Off the Hot Seat, on the Record/Gay Papers: The Battle's Over | Media | Chicago Reader

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Off the Hot Seat, on the Record/Gay Papers: The Battle's Over

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Off the Hot Seat, on the Record

Without fanfare, a new columnist has settled into the Sunday Sun-Times. Identified as "an attorney who is active in civic affairs and has written on Hispanic and educational issues," George Munoz is in fact past president of the Chicago Board of Education, and he'll remain on the board until May.

For now, Munoz will try to keep his opinions on educational matters in check. We called him because we wondered what they are; does he think he can better serve Chicago schools by writing for a newspaper than presiding over the school board?

So it appears. "I was president of the board and part of my responsibility was to defend it," he told us. "It hurts me to realize that to defend the school system gets in the way of what is best for the school system."

The public schools, he knows now, do not need defending: the one thing the system does well is perpetuate itself. "I discovered after many years of heading the system--and this was something I adopted almost as my reason for living during my years as president--I underestimated its ability to be clever, to survive.

"For the bulk of the folks in it, morale is low, motivation is low, but the unknown is worse. So they continue on the same course."

The school board--which Munoz describes as "11 unpaid volunteers with no background in this area . . . who are somehow supposed to manage a $2 billion corporation"--has decided it's against decentralization, against any shift of decision making to the local level. Munoz disagrees, yet he's a skeptic of the current enthusiasm for reform.

"The whole reform movement has basically been concentrating on who shall hold the decision-making power," Munoz said. "The main problems--strikes, dropouts--aren't being addressed because they are too sensitive and insoluble. The public doesn't want to hear more money's needed. A strike is a pure product of the finances of the school system, and nobody wants to talk about that."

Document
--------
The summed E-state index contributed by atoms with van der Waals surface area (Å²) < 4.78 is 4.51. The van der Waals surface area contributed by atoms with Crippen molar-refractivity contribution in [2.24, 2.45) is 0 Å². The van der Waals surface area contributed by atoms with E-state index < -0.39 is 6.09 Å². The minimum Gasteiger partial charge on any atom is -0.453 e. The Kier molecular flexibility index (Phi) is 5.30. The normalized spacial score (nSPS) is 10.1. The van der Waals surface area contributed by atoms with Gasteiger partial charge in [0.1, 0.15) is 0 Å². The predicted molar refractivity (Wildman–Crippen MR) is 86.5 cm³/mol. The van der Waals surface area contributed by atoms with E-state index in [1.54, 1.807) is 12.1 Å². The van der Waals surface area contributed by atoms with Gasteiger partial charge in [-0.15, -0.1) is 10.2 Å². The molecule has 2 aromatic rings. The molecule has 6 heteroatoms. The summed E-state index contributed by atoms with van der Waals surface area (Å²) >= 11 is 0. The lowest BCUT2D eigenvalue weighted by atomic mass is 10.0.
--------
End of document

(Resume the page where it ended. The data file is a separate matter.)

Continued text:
What would Munoz do? "You need a heck of a lot more money, which is clearly unrealistic," he said. "Or a fresh start." To get one, Munoz would carve the system into two or three separate smaller systems, each a demographic cross-section of the city. Within each new system decision making would be placed at the local level.

The immediate virtue of new school systems would be the chance to wipe out the ancient contracts that paralyze the old one. Munoz has in mind contracts that compensate teachers for poor pay and horrendous working conditions with nearly absolute job security based on seniority; contracts that the cafeteria help and building engineers negotiate separately, putting them outside the authority of the principals of their schools.

"When I got on the school board, my first question was, how many people did we dismiss for incompetence last year, out of 42,000?" Munoz said. "The answer was, of course, they didn't know." And later he realized the true answer was none. "For incompetence alone it's too difficult. You have to have something added to it--theft, fraud, sexual misconduct . . ."

Yet the teachers, Munoz believes, are not the problem, they're the solution. "It boils down to a very old bureaucratic system so set in its ways that no matter what we change, their morale is not going to be impacted. And if we don't impact that we haven't changed anything."

What about giving teachers a deal? we wondered.

"No question," Munoz said. "If they got better pay and working conditions they could care less about the other things. But that quid pro quo won't occur because you need a lot more money to raise salaries and improve working conditions."

Munoz sounded to us like a guy who hopes against hope. We'll have to read his columns to find out. He made it clear that radical change, however unlikely, remains urgent.

"It's very cruel to think of this as a long-range process," he said. "I don't want to sacrifice another generation of kids."

Gay Papers: The Battle's Over

Last spring Tracy Baim, editor of Windy City Times, walked out on publisher Jeff McCourt. Some of her staff went with her. What Baim had most wanted to do was buy McCourt's newspaper; but if he wasn't selling then she'd start her own. So she founded Chicago Outlines.

We hear Baim had told investors that McCourt was bored and burned out. The Times was in trouble; Chicago needed a gay newspaper with quicker blood.

It got two. McCourt brought in interim editor Albert Williams, an excellent journalist (well known around here as a Reader theater critic), and soon the Times was better than ever.